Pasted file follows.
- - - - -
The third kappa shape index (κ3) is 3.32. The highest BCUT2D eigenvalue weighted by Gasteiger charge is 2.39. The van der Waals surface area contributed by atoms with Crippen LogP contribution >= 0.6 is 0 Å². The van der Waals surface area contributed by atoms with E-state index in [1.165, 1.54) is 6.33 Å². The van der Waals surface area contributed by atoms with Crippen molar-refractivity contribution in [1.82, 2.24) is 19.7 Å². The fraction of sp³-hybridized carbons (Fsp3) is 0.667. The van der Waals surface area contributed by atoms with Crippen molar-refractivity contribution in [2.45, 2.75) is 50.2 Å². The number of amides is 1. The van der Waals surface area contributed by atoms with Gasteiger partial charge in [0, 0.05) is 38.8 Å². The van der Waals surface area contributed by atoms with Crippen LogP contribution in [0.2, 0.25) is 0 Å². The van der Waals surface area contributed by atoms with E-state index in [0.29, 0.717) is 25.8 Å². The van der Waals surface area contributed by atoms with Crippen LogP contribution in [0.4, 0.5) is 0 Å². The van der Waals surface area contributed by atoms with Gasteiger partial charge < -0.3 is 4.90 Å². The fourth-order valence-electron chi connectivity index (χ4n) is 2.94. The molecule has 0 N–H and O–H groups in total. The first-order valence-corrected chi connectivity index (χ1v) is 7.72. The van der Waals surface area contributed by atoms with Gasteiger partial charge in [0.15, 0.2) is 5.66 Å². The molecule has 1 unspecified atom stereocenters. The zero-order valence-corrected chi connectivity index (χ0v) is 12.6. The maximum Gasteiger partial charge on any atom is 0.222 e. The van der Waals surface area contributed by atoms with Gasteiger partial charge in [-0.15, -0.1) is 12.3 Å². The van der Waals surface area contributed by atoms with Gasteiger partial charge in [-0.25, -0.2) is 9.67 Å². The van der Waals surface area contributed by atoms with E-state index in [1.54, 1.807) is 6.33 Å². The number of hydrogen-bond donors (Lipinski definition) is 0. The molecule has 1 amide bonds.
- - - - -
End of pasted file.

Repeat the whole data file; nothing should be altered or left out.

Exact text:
The third kappa shape index (κ3) is 3.32. The highest BCUT2D eigenvalue weighted by Gasteiger charge is 2.39. The van der Waals surface area contributed by atoms with Crippen LogP contribution >= 0.6 is 0 Å². The van der Waals surface area contributed by atoms with E-state index in [1.165, 1.54) is 6.33 Å². The van der Waals surface area contributed by atoms with Crippen molar-refractivity contribution in [1.82, 2.24) is 19.7 Å². The fraction of sp³-hybridized carbons (Fsp3) is 0.667. The van der Waals surface area contributed by atoms with Crippen molar-refractivity contribution in [2.45, 2.75) is 50.2 Å². The number of amides is 1. The van der Waals surface area contributed by atoms with Gasteiger partial charge in [0, 0.05) is 38.8 Å². The van der Waals surface area contributed by atoms with Crippen LogP contribution in [0.2, 0.25) is 0 Å². The van der Waals surface area contributed by atoms with E-state index in [0.29, 0.717) is 25.8 Å². The van der Waals surface area contributed by atoms with Crippen LogP contribution in [0.4, 0.5) is 0 Å². The van der Waals surface area contributed by atoms with Gasteiger partial charge < -0.3 is 4.90 Å². The fourth-order valence-electron chi connectivity index (χ4n) is 2.94. The molecule has 0 N–H and O–H groups in total. The first-order valence-corrected chi connectivity index (χ1v) is 7.72. The van der Waals surface area contributed by atoms with Gasteiger partial charge in [0.15, 0.2) is 5.66 Å². The molecule has 1 unspecified atom stereocenters. The zero-order valence-corrected chi connectivity index (χ0v) is 12.6. The maximum Gasteiger partial charge on any atom is 0.222 e. The van der Waals surface area contributed by atoms with Gasteiger partial charge in [-0.15, -0.1) is 12.3 Å². The van der Waals surface area contributed by atoms with Gasteiger partial charge in [-0.25, -0.2) is 9.67 Å². The van der Waals surface area contributed by atoms with E-state index in [1.54, 1.807) is 6.33 Å². The number of hydrogen-bond donors (Lipinski definition) is 0. The molecule has 1 amide bonds.